“I believe for us, our aero work is an advantage,” he told NBC Sports at the Performance Racing Industry Trade Show in December. “Our worry was (DPi) manufacturer styling could slow the cars down. We’ve done 2000-plus runs in wind tunnel, plus CFD, so there’s been huge amount of time optimizing this car.

“Compared to the DPi model, the P2 cars will remain the baseline with the spec-Gibson (engine) and the DPis BoP’d to match. The DPis are great structure for manufacturer involvement. They can put their branding behind it. But at same time, a privateer can get a P2 and have it competitive, because they’re there.”

The lone privateer Ligier entry comes in the capable hands of PR1/Mathiasen Motorsports, which steps up from PC into Prototype this year. Bobby Oergel’s team knows how to win endurance races, having captured Daytona, Sebring and Petit Le Mans in recent years, and has a sneaky good lineup assembled with Tom Kimber-Smith, Jose Gutierrez, Michael Guasch and sports car debutante RC Enerson.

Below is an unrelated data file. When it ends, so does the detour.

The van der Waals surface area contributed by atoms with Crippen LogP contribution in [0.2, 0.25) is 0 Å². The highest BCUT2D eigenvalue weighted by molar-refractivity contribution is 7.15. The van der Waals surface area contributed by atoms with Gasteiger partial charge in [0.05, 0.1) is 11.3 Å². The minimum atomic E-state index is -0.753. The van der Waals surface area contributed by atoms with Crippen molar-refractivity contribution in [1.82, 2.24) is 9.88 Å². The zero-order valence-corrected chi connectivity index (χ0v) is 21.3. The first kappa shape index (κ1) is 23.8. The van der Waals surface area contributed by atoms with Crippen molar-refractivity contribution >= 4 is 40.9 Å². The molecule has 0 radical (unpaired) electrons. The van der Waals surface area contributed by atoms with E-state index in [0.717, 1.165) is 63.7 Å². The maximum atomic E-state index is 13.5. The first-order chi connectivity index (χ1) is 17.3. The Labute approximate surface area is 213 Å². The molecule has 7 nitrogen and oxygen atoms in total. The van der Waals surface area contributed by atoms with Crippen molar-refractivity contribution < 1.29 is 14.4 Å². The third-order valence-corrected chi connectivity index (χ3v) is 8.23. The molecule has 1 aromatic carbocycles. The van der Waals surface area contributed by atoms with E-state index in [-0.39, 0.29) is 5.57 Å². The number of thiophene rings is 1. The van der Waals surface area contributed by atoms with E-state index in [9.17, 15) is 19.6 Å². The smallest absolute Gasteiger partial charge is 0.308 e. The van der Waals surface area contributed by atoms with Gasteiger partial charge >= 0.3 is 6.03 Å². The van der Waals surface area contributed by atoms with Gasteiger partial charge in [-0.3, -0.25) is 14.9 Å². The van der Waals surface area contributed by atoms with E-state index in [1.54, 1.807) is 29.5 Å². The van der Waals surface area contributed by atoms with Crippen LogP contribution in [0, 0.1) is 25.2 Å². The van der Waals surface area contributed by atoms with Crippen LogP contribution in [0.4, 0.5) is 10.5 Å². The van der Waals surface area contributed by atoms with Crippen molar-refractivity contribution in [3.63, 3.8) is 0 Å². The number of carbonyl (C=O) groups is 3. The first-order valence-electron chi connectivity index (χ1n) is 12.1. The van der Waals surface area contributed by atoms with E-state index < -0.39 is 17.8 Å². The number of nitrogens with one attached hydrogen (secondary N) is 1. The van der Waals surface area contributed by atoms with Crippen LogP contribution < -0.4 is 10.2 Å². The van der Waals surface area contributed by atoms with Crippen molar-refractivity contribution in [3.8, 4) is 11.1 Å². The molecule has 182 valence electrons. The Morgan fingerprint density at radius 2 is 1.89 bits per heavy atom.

That saves Oreca for last, although their pace at the Roar should have put them much higher. Three teams are running the Oreca 07, in full-season entrants JDC/Miller Motorsports (Stephen Simpson, Misha Goikhberg, Chris Miller, Mathias Beche) and partial season teams Rebellion Racing (Neel Jani, Nick Heidfeld, Sebastien Buemi, Stephane Sarrazin) and DragonSpeed (Ben Hanley, Nicolas Lapierre, Loic Duval, Henrik Hedman), the latter two teams having led all but one of the Roar sessions.

As the logical evolution from the previous generation Oreca 05, the new Oreca is quick out of the box and well-honed in development. Jani delivered good first impressions.

“To be honest, I’m not reading too much into it yet. We’ve just been focusing on getting to know the car – it’s completely new,” he said, via IMSA, at the Roar. “Working with the team’s engineers, we’ve made a lot of changes on the car. There’s still some room to improve, but that’s normal. But I don’t think everyone else is really showing what they can do. The main thing for us was working on reliability, and so far it’s great – knock on wood.”

The technical variations in all six car combinations are part of the allure and draw for the race, and the intrigue in wondering which car and team will nail the combination of pace, performance, patience and reliability makes this year’s prototype battle a fascinating one to watch.

Ricky Brabec wins 2017 Sonora Rally (PHOTOS, VIDEO)

Ricky Brabec wins Sonora Rally. Photo: Sonora Rally